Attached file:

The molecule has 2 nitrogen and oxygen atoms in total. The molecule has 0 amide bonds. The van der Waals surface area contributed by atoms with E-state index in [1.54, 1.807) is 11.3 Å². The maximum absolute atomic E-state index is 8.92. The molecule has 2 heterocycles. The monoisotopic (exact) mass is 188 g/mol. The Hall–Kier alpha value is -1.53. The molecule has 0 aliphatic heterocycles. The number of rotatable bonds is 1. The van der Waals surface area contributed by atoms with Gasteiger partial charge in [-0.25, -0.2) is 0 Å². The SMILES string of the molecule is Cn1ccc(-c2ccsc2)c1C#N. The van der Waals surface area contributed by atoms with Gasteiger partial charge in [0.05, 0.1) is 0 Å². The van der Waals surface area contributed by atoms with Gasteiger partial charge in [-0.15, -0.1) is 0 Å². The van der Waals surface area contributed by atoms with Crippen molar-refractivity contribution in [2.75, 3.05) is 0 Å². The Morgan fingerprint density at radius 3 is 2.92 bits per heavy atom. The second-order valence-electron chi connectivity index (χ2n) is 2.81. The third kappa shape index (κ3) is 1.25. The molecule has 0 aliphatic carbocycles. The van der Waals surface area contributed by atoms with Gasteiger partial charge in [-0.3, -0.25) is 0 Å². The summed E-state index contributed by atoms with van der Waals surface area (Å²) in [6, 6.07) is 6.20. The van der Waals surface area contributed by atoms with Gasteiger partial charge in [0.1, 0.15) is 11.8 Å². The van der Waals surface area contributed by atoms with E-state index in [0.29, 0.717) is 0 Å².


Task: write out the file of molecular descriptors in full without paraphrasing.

The molecule has 2 nitrogen and oxygen atoms in total. The molecule has 0 amide bonds. The van der Waals surface area contributed by atoms with E-state index in [1.54, 1.807) is 11.3 Å². The maximum absolute atomic E-state index is 8.92. The molecule has 2 heterocycles. The monoisotopic (exact) mass is 188 g/mol. The Hall–Kier alpha value is -1.53. The molecule has 0 aliphatic heterocycles. The number of rotatable bonds is 1. The van der Waals surface area contributed by atoms with Gasteiger partial charge in [-0.25, -0.2) is 0 Å². The SMILES string of the molecule is Cn1ccc(-c2ccsc2)c1C#N. The van der Waals surface area contributed by atoms with Gasteiger partial charge in [0.05, 0.1) is 0 Å². The van der Waals surface area contributed by atoms with Gasteiger partial charge in [-0.15, -0.1) is 0 Å². The van der Waals surface area contributed by atoms with Crippen molar-refractivity contribution in [2.75, 3.05) is 0 Å². The Morgan fingerprint density at radius 3 is 2.92 bits per heavy atom. The second-order valence-electron chi connectivity index (χ2n) is 2.81. The third kappa shape index (κ3) is 1.25. The molecule has 0 aliphatic carbocycles. The van der Waals surface area contributed by atoms with Gasteiger partial charge in [-0.3, -0.25) is 0 Å². The summed E-state index contributed by atoms with van der Waals surface area (Å²) in [6, 6.07) is 6.20. The van der Waals surface area contributed by atoms with Gasteiger partial charge in [0.1, 0.15) is 11.8 Å². The van der Waals surface area contributed by atoms with E-state index in [0.29, 0.717) is 0 Å².